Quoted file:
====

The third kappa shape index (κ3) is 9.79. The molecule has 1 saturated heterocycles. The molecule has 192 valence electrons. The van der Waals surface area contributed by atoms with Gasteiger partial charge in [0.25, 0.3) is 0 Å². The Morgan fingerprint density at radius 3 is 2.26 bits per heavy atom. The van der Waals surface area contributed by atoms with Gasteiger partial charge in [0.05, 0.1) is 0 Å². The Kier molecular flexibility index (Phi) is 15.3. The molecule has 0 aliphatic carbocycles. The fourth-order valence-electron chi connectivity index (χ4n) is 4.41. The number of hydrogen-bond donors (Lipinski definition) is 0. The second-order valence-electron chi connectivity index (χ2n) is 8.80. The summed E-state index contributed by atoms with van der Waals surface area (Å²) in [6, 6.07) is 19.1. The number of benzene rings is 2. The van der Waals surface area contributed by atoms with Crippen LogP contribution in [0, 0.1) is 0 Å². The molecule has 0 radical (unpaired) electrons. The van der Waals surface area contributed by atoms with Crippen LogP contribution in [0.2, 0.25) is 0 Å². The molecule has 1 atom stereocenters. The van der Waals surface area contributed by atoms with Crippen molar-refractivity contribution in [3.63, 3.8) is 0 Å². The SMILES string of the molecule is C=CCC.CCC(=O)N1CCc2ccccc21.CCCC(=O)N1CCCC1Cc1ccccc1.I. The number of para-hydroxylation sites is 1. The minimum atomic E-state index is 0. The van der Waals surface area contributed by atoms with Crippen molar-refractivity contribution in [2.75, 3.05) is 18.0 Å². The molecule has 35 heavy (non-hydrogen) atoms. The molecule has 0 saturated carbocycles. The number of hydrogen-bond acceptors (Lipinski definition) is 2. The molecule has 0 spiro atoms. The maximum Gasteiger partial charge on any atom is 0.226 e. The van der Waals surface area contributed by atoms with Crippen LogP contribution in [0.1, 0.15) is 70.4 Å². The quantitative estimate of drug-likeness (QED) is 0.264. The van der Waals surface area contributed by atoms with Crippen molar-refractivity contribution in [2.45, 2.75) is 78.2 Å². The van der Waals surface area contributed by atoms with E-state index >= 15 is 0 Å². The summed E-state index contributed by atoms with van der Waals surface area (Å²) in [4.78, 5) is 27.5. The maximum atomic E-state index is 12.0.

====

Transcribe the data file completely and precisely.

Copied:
The third kappa shape index (κ3) is 9.79. The molecule has 1 saturated heterocycles. The molecule has 192 valence electrons. The van der Waals surface area contributed by atoms with Gasteiger partial charge in [0.25, 0.3) is 0 Å². The Morgan fingerprint density at radius 3 is 2.26 bits per heavy atom. The van der Waals surface area contributed by atoms with Gasteiger partial charge in [0.05, 0.1) is 0 Å². The Kier molecular flexibility index (Phi) is 15.3. The molecule has 0 aliphatic carbocycles. The fourth-order valence-electron chi connectivity index (χ4n) is 4.41. The number of hydrogen-bond donors (Lipinski definition) is 0. The second-order valence-electron chi connectivity index (χ2n) is 8.80. The summed E-state index contributed by atoms with van der Waals surface area (Å²) in [6, 6.07) is 19.1. The number of benzene rings is 2. The van der Waals surface area contributed by atoms with Crippen LogP contribution in [0, 0.1) is 0 Å². The molecule has 0 radical (unpaired) electrons. The van der Waals surface area contributed by atoms with Crippen LogP contribution in [0.2, 0.25) is 0 Å². The molecule has 1 atom stereocenters. The van der Waals surface area contributed by atoms with Crippen molar-refractivity contribution in [3.63, 3.8) is 0 Å². The SMILES string of the molecule is C=CCC.CCC(=O)N1CCc2ccccc21.CCCC(=O)N1CCCC1Cc1ccccc1.I. The number of para-hydroxylation sites is 1. The minimum atomic E-state index is 0. The van der Waals surface area contributed by atoms with Crippen molar-refractivity contribution in [2.75, 3.05) is 18.0 Å². The molecule has 35 heavy (non-hydrogen) atoms. The molecule has 0 saturated carbocycles. The number of hydrogen-bond acceptors (Lipinski definition) is 2. The molecule has 0 spiro atoms. The maximum Gasteiger partial charge on any atom is 0.226 e. The van der Waals surface area contributed by atoms with Crippen LogP contribution in [0.1, 0.15) is 70.4 Å². The quantitative estimate of drug-likeness (QED) is 0.264. The van der Waals surface area contributed by atoms with Crippen molar-refractivity contribution in [2.45, 2.75) is 78.2 Å². The van der Waals surface area contributed by atoms with E-state index >= 15 is 0 Å². The summed E-state index contributed by atoms with van der Waals surface area (Å²) in [4.78, 5) is 27.5. The maximum atomic E-state index is 12.0.